We talked to other families who had a very different experience than the aforementioned. They thrived during the pandemic, finding delight in what Pope Francis calls “wasting time together.” Over-scheduled lives were stripped down, and fathers and mothers rediscovered the joy of being the primary educators for their children. Churches temporarily closed, and many fathers took the opportunity to embrace their role as the spiritual head of their families, leading their children in prayer. It was time to reflect and reprioritize, as families discovered their unique character and mission. Having experienced the blessing of intentional family time and decluttered lives, many are now choosing to fight for these “surprise pandemic gifts” even (as we move towards) a post-pandemic world.
3. Can you provide readers with an overview of what will be taking place at the World Meeting of Families?
Patrick: In what might be called the first hybrid model of the World Meeting of Families, dioceses, parishes and families from around the world are invited to participate simultaneously with an in-person, multi-day event that will be held in Rome from Wednesday, June 22 through Sunday, June 26. It begins with a festival of families in the presence of Pope Francis, followed by a series of five pastoral theological congresses, Eucharistic Adoration, Mass presided over by the Holy Father and culminating in the Pope’s Sunday Angelus and Mandate to Families. Evening events include a classical concert, tours of the Lateran Palace and activities in the Roman parishes.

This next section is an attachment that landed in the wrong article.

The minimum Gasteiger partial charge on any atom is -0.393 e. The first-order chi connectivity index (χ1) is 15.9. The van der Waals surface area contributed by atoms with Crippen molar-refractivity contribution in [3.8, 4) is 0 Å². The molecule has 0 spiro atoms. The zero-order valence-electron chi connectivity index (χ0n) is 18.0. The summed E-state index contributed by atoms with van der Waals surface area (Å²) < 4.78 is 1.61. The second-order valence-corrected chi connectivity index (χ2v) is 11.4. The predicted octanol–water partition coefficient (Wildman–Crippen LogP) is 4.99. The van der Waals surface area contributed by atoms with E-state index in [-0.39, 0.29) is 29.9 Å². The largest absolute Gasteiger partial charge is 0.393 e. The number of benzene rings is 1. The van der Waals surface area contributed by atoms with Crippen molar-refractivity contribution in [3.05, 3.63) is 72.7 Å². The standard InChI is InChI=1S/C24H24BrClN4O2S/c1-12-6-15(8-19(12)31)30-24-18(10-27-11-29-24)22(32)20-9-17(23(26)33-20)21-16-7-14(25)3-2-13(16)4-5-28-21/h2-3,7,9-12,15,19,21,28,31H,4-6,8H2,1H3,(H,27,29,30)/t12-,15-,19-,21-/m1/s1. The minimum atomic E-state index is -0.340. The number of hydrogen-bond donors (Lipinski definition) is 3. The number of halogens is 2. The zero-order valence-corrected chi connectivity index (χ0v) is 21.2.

As a special treat, to connect pilgrims to heavenly family intercessors, the relics of Blessed Luigi and Maria Beltrame will be presented in St. Peter’s Basilica, while the relics of the Martin Family (saints Louis and Zélie Martin, and their daughter, St. Therese of Lisieux) will be presented for prayer and devotion at the Basilica of St. John Lateran.
4. How can families not in attendance follow along? Will there be a virtual component?
Families are encouraged to pray, reflect with the catechesis for the event and connect via livestream to the signature events in Rome. An official app has been launched to map your virtual World Meeting of Families journey, which includes prayers, resources and the links to the live events. View the official website to download the app here: https://www.romefamily2022.com/
5. What are you expecting will be the highlight of this gathering?
Patrick: Our family attended the 2015 World Meeting of Families in Philadelphia with 10 children in tow. While we were looking forward to the Papal Mass as the highlight, as events played out and as we made our trek to the city centre, we couldn’t actually get close enough to where the Mass was being held – there were so many people! What we came home with were the lasting memories of a four-hour walking pilgrimage of a new city that day: pushing a quad stroller with infants and toddlers, praying the rosary, stopping to eat and just enjoying the journey, despite the physical exhaustion. Thus, the highlight of family pilgrimage was not what we expected, nor what we planned.
As Carissa and I plan to travel to this year’s meeting in Rome, while we are definitely excited about meeting other families from across Canada and around the world, being in the presence of the Holy Father and deepening our awareness of our family vocation, we look forward to being surprised by what God will do through this experience.